On the overall experience it is far more positive than we had expected. And that to us is mainly thanks to the hard work put in by the respective guides both local (in Russia) and local (as in the red dot representative from the tour agency).
So what were some of the other highlights that we did not share in the journalogs?
For one thing you really need to sample both ice cream the GUM and Bosco stalls when you are the department store. The texture definitely different. And when you get tired get to the 2nd floor and look for one of them colorfully painted benches. Get a list of chocolate brands to buy from your guide and have him/her write it down since Cyrillic is a very different written form of language. Best of all try some caviar with locally brewed sparkling wine.
We would have loved to explore more stations of the Moscow subway. The four that we were introduced to were nice, but there are many more out here that extensive network. And as you explore the city’s streets you might come up to an old Russian branded car too!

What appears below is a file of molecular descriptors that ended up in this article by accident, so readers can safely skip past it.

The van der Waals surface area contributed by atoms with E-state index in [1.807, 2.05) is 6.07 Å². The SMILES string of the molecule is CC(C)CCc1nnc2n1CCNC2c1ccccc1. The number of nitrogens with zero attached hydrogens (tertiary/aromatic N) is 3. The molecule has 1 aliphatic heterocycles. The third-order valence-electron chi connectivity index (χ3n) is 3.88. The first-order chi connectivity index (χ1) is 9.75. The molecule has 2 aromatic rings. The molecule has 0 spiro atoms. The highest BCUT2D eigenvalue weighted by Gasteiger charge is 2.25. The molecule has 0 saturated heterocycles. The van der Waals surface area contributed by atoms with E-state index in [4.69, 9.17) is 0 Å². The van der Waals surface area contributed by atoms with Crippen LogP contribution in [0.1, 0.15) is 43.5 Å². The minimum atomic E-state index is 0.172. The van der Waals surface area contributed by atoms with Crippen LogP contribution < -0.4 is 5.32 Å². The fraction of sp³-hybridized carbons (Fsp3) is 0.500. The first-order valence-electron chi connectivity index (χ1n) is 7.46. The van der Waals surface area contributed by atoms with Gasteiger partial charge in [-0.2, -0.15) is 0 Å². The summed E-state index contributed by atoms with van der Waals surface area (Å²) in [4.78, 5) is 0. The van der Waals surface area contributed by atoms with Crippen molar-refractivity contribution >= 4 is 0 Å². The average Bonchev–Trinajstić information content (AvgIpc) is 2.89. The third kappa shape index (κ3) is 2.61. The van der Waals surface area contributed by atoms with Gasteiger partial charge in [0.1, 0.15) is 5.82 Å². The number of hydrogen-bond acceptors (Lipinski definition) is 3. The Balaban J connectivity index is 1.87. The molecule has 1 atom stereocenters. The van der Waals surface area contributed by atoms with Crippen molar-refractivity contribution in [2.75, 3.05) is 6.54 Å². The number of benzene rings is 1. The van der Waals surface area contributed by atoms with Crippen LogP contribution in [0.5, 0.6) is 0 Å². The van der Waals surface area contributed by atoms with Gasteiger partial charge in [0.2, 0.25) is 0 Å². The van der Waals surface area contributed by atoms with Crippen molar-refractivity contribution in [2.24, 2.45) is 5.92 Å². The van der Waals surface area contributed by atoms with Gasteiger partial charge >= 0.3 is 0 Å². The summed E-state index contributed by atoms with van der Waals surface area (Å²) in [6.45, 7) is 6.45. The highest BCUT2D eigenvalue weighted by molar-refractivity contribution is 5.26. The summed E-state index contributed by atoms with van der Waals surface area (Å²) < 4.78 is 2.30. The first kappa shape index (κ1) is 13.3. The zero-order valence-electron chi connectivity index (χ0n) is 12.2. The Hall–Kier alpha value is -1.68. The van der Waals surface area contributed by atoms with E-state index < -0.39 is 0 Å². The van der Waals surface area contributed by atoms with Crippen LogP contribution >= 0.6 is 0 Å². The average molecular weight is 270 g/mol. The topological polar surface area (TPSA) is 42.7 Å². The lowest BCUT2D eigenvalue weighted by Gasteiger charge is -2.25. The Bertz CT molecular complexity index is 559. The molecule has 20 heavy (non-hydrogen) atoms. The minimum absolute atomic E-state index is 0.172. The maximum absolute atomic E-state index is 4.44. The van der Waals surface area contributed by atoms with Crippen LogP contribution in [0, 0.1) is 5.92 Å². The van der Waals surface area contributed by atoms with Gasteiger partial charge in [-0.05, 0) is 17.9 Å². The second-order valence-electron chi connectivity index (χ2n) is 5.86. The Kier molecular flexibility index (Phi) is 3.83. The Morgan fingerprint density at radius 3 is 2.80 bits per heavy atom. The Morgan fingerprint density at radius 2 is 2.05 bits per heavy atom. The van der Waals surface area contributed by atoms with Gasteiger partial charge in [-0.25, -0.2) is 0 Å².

While in St Petersburg, one of the most memorable activity was the visit to the Hermitage. Now there are many things to see, but did you know they actually displayed a mummy in the Egyptology department?
We enjoyed trying our hand at painting a Matryoshka doll. Sure it was a disaster (especially for Mel) as we did injustice to the wooden pieces, but it was all for fun. Today the amateur painted dolls stand proudly next to the ones produced by professional hands. Oh how we reminisce whenever we catch a glimpse of them in the display cabinet. It was our work of art!
So this journey was definitely a teaser.
We probably would love to revisit St Petersburg, which seems less “polluted” by Soviet era architecture. However we are also mulling over other cities such as Novgorod and Kazan too. As we also mentioned earlier in this essay, a luxurious train journey across Russia to cap off our lives would also be an icing on the cake.
We toured Moscow and St Petersburg in May 2016